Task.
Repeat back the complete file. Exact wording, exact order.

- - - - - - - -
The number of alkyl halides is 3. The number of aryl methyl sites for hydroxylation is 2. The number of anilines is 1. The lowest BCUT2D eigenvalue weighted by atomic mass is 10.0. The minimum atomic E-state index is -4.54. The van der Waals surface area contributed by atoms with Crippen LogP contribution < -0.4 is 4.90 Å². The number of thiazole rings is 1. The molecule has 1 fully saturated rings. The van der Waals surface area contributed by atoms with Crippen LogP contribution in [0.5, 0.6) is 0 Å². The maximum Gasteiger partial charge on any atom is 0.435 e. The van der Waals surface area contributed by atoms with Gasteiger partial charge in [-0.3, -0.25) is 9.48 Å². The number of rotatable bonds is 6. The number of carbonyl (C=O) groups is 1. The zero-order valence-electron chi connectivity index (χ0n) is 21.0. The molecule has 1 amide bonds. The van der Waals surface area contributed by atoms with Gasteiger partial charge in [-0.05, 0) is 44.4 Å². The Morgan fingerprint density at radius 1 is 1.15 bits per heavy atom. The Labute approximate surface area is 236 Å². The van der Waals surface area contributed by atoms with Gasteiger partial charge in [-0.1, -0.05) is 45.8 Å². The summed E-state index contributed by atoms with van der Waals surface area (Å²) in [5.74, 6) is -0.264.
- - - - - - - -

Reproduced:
The number of alkyl halides is 3. The number of aryl methyl sites for hydroxylation is 2. The number of anilines is 1. The lowest BCUT2D eigenvalue weighted by atomic mass is 10.0. The minimum atomic E-state index is -4.54. The van der Waals surface area contributed by atoms with Crippen LogP contribution < -0.4 is 4.90 Å². The number of thiazole rings is 1. The molecule has 1 fully saturated rings. The van der Waals surface area contributed by atoms with Crippen LogP contribution in [0.5, 0.6) is 0 Å². The maximum Gasteiger partial charge on any atom is 0.435 e. The van der Waals surface area contributed by atoms with Gasteiger partial charge in [-0.3, -0.25) is 9.48 Å². The number of rotatable bonds is 6. The number of carbonyl (C=O) groups is 1. The zero-order valence-electron chi connectivity index (χ0n) is 21.0. The molecule has 1 amide bonds. The van der Waals surface area contributed by atoms with Gasteiger partial charge in [-0.05, 0) is 44.4 Å². The Morgan fingerprint density at radius 1 is 1.15 bits per heavy atom. The Labute approximate surface area is 236 Å². The van der Waals surface area contributed by atoms with Gasteiger partial charge in [-0.1, -0.05) is 45.8 Å². The summed E-state index contributed by atoms with van der Waals surface area (Å²) in [5.74, 6) is -0.264.